Study: Climate Change trumps Natural Selection
A new wrinkle on the theory of evolution has been added as a result of 24 years worth of study of shrinking Scottish sheep from the Hirta Island. The average body size of the sheep has decreased by 5 percent during that time and the reason being posited by scientists is that the warmer climate is responsible.
Where only the largest and strongest sheep could survive the harsh winters before, the milder weather means that lambs don't require as much weight in their first year of life; slower growing sheep now have the opportunity to survive as well. Classic evolutionary theory indicates that the sheep should grow larger with the offspring resembling the parents while the opposite is occurring.
"Our findings have solved a paradox that has tormented biologists for years - why predictions did not match observation," stated Tim Coulson, researcher and lead author of the study from Imperial College London. "Biologists have realized that ecological and evolutionary processes are intricately intertwined, and they now have a way of dissecting out the contribution of each."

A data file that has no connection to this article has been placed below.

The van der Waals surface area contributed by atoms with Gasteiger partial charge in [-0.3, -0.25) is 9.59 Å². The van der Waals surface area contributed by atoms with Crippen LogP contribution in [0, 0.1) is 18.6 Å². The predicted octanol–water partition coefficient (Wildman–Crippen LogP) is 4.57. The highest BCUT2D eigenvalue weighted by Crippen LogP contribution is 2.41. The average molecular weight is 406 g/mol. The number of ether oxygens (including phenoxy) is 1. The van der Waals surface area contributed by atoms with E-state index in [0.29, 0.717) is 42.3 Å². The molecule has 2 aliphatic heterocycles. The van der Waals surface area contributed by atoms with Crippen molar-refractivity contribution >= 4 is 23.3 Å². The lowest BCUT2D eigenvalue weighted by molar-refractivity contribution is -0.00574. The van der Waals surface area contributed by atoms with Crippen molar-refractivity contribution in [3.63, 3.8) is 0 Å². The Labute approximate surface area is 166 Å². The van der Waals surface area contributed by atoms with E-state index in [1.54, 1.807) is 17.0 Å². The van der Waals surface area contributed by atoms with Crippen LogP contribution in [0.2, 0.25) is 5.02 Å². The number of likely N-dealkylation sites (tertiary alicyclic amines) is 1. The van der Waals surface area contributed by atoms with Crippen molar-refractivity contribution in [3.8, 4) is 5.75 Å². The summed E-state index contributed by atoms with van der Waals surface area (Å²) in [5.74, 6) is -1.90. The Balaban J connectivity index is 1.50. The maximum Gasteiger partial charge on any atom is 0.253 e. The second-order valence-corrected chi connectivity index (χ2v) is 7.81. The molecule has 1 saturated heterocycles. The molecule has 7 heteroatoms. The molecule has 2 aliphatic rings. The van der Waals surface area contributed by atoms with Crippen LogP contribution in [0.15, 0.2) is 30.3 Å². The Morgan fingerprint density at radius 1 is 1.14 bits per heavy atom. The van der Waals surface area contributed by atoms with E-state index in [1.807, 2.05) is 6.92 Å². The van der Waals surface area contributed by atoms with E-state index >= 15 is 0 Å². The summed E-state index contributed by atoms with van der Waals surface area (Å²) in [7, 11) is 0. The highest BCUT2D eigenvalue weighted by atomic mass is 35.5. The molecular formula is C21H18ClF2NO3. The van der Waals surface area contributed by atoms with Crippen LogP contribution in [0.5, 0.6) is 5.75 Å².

Another factor involved in the decreasing size of the sheep is the so-called "young mum effect". The researchers have observed that younger females produce smaller offspring than the parent was at birth. While they're uncertain of why this happens, they point out that the effect counters natural selection. "But it is not enough to explain why they're shrinking. We believe that this is down to climate change. These two factors are combining to override what we would expect through natural selection."
The increased availability of food for longer periods of the year combined with less severe winters mean that weaker sheep are surviving in larger numbers. The team used body weight measurements and key life milestones for analysis with a group of female sheep.